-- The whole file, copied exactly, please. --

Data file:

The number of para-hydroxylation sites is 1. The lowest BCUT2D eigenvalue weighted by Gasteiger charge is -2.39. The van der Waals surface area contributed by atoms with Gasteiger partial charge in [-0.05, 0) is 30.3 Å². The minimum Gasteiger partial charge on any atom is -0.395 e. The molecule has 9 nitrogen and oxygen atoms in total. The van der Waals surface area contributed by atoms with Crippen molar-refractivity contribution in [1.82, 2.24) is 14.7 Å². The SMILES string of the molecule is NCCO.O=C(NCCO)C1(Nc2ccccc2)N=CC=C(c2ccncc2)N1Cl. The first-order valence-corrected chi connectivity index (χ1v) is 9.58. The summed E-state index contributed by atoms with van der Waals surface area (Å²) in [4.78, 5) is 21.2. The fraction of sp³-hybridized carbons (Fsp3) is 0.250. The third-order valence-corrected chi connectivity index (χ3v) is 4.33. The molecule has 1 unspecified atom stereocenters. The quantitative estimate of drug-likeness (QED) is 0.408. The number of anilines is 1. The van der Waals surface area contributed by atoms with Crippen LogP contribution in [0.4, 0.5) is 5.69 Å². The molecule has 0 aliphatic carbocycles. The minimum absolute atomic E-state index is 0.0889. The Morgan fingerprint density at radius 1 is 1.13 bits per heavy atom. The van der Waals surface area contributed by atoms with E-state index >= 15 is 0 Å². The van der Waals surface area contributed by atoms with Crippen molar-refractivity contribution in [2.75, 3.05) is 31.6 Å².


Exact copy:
The number of para-hydroxylation sites is 1. The lowest BCUT2D eigenvalue weighted by Gasteiger charge is -2.39. The van der Waals surface area contributed by atoms with Gasteiger partial charge in [-0.05, 0) is 30.3 Å². The minimum Gasteiger partial charge on any atom is -0.395 e. The molecule has 9 nitrogen and oxygen atoms in total. The van der Waals surface area contributed by atoms with Crippen molar-refractivity contribution in [1.82, 2.24) is 14.7 Å². The SMILES string of the molecule is NCCO.O=C(NCCO)C1(Nc2ccccc2)N=CC=C(c2ccncc2)N1Cl. The first-order valence-corrected chi connectivity index (χ1v) is 9.58. The summed E-state index contributed by atoms with van der Waals surface area (Å²) in [4.78, 5) is 21.2. The fraction of sp³-hybridized carbons (Fsp3) is 0.250. The third-order valence-corrected chi connectivity index (χ3v) is 4.33. The molecule has 1 unspecified atom stereocenters. The quantitative estimate of drug-likeness (QED) is 0.408. The number of anilines is 1. The van der Waals surface area contributed by atoms with Crippen LogP contribution in [0.4, 0.5) is 5.69 Å². The molecule has 0 aliphatic carbocycles. The minimum absolute atomic E-state index is 0.0889. The Morgan fingerprint density at radius 1 is 1.13 bits per heavy atom. The van der Waals surface area contributed by atoms with E-state index >= 15 is 0 Å². The van der Waals surface area contributed by atoms with Crippen molar-refractivity contribution in [2.75, 3.05) is 31.6 Å².